Mr. Blue: Memoirs of a Renegade - the autobiography of Ed Bunker who is, I guess, a very minor celebrity by virtue of the fact he was a celebrated author of prison novels and starred briefly in Tarantino's Reservoir Dogs. But it's more about his life of crime and becoming a cult author. Brilliant book.

Titanic Thompson: The Man Who Bet on Everything - biography of an American hustler and gambler who rubbed shoulders with Al Capone and other underworld characters from the American '20s.

Ringolevio: A Life Played for Keeps (New York Review Books Classics) - autobiography of Emmet Grogan, one of the most politically active figures of the sixties counterculture. Traces his roots as a petty thief and his developing social awareness and political ideals. Again, a great read (but probably only one to check out if you're interested in the politics of the sixties).

In reply to an earlier post on 1 Feb 2011 15:30:14 GMT
AGAINST ALL ODDS BY PAUL CONNOLLY, AMAZING

Posted on 1 Feb 2011 15:16:29 GMT
Hi David - It's a tightrope you're walking I'm afraid! Finding a way to self promote without doing it too much that people hit the ignore button! I've not been on the Kindle thread for a while but if you're self published there's usually a thread on there for people to post to, the one thing I would say is make sure you're always polite, from what I've seen you have been but I know there's other self published authors who people have been put off reading due to (a) being too pushy and (b) being too defensive of their work. Not everyone will give an author a 5 star review, even Setphen King will get people who don't like his work!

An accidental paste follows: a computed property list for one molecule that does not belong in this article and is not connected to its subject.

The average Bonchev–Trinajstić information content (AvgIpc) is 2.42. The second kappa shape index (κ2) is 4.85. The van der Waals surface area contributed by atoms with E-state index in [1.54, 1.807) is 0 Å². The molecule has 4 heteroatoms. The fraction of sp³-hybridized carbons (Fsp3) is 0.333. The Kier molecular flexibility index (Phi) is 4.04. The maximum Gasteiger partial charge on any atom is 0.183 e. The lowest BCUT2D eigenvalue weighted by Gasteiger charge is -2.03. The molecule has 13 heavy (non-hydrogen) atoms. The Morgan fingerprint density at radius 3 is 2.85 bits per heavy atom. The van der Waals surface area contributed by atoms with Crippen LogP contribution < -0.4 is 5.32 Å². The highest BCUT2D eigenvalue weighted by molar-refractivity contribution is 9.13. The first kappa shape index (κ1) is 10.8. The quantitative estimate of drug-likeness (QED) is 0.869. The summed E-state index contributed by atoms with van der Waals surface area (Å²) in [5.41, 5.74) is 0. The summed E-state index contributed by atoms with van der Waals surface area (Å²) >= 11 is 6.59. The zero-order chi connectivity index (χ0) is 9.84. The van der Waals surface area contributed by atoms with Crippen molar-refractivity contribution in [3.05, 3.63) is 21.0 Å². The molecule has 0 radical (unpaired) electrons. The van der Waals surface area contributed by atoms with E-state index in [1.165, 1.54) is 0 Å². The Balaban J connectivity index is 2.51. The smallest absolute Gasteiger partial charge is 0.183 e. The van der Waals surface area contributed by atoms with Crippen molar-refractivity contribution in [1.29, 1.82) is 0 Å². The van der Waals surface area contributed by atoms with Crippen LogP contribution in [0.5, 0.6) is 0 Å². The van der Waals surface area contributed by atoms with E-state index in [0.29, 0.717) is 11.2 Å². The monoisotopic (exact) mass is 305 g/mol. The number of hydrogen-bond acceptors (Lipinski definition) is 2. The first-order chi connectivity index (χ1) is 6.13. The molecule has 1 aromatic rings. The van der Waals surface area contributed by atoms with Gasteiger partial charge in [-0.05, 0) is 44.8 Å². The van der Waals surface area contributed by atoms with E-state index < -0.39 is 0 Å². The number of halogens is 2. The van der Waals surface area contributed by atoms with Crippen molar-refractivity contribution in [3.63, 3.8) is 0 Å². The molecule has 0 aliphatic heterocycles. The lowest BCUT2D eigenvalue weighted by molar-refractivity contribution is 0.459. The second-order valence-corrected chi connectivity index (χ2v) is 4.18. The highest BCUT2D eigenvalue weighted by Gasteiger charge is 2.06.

Might also be worth using the "insert a product link" at the top of where you type the message, then people can just click through to your book. There was a really helpful post somewhere which showed the power of reducing the price of a book for periods of time and how it increased the persons sales so they actually made more than when the book was sold at a higher price. Might be worth digging around to see if you can find it.
One thing that has worked for others is to get someone else to recommend your book, rather than recommending it youself (that's how I bought the Patsy Whyte one)

Posted on 1 Feb 2011 14:49:47 GMT
Hallo Louise - I have recently placed my book (A BOY FROM NOWHERE in two volumes) on Kindle. I have high hopes for Kindle as mechanism to assist easy reading - especially if you read a lot. I believe it is a great invention. But the secret of success is finding a way to draw the attention of people to one's book among many thousands and I haven't worked that one out yet. My theme of a poor boy from the slums of East London defeating all obstacles to become an unlikely success is not a bad one, so I am told, and would be interesting to anyone who would like to know what pre-war London was like among the poor but if anyone has any bright ideas how to squeeze the maximum out of Kindle I for one would appreciate any info on the subject,